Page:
How to make sure you're paying your employees a fair and competitive salary.
See if this scenario sounds familiar: Your association began with fewer than 10 employees. Each was hired at a pay level resulting from individual negotiations. Starting pay was probably based on what they were earning at their previous job or some similar criterion.
Your association has now grown to 35 or so employees. You don't feel you need a full-blown pay study and a terribly formal structure, but you have noticed that your payroll spreadsheet looks a bit ragged. Some pay looks too high. Other employees could be undercompensated. How do you go from this helter-skelter situation to
one in which you are sure your pay is fair and competitive? Here are five tips to guide you:
Pay structures, regardless of the size of the organization, must have two things going for them: internal and external equity. Internal equity means that employees are paid fairly in comparison with their coworkers. External equity means that your employees are paid fairly in comparison with those in similar jobs in your geographic area. No matter how large you grow or how complex your pay structure becomes, equity remains the key ingredient of an effective compensation plan.
Know what you are paying employees for—education, experience, job tenure, demonstrated skills, or a combination of these attributes—and do it consistently. Develop a written pay policy and stick to it. When there is no written pay plan, it is easy to become inconsistent and pay employees based on different criteria. If they realize it (and they will), morale can be damaged, and you can potentially end up losing a good employee or being involved in a lawsuit for unwittingly practicing discrimination.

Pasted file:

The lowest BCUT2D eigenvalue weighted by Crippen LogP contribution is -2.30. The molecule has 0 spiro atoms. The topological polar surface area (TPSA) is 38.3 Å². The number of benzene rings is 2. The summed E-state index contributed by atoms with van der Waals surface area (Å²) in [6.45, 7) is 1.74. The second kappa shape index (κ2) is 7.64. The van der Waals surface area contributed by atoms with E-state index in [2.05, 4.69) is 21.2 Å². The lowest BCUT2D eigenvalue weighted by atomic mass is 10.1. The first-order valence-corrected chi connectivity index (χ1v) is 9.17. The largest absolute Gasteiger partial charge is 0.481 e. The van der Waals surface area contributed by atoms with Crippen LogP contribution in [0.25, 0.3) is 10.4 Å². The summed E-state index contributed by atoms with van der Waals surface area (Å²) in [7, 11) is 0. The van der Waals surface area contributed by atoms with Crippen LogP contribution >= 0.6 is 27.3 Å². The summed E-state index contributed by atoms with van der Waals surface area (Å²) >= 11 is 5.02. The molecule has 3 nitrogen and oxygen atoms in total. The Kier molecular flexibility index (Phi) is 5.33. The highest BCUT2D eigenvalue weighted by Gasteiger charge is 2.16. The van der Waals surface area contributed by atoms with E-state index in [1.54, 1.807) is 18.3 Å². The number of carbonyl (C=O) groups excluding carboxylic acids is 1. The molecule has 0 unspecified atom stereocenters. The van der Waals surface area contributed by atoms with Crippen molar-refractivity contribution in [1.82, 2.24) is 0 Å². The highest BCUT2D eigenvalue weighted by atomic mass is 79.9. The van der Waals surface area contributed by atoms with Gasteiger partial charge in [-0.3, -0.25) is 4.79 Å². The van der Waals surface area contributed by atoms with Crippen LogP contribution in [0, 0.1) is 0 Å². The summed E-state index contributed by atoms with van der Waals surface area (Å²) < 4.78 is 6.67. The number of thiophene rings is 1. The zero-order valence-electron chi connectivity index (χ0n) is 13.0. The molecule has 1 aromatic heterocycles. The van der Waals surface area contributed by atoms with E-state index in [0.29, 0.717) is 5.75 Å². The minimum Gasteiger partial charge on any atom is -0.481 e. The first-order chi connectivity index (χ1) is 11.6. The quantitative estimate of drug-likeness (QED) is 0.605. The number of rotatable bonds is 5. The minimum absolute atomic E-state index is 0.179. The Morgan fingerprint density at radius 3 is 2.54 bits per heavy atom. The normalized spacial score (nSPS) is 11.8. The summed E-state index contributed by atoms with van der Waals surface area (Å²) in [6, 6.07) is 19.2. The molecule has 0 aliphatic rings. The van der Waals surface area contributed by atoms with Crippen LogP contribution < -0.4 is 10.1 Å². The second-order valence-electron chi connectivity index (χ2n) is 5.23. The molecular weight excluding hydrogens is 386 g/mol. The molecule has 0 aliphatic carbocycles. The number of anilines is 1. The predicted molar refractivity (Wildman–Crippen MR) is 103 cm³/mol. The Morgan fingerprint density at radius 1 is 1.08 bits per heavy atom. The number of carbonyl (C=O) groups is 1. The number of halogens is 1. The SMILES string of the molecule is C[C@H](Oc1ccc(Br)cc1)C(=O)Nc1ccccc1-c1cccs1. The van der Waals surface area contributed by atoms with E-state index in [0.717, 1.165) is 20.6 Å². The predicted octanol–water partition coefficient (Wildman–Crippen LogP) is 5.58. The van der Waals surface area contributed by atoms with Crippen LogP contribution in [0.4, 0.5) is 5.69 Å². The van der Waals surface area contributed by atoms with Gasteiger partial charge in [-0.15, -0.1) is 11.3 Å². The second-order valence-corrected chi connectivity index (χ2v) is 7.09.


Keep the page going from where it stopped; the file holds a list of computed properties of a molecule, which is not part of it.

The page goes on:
3. Accurate Data
A number of excellent surveys exist that provide pay information. Select at least two of those sources and use them consistently. While they can cost hundreds of dollars, the money spent is insignificant if they prevent over- or underpaying by thousands of dollars. Use them every year, and you will find that they become the best compensation tools available.
4. Job Descriptions
While writing them can seem tedious and bureaucratic in a smaller organization that prides itself on its entrepreneurialism, they are the foundation for every human-resources initiative, including a solid compensation system. Get a format everybody agrees to and use it. Review them annually and revise them when changes occur. You will be surprised at how much information they provide and how often you will use them.
5. More Than Money
While all of us expect and appreciate good pay, research has repeatedly shown that employees will not stay with an organization with poor management or working conditions even when the pay is excellent. While the poor economy during the past few years has hindered many from switching jobs, as conditions improve, employees will begin looking for greener pastures unless they like the working environment as much as they do the money. Remember: Most good management practices don't cost a cent.
June B. Lane is director of human resources for the American Wind Energy Association in Washington, DC. Email: firstname.lastname@example.org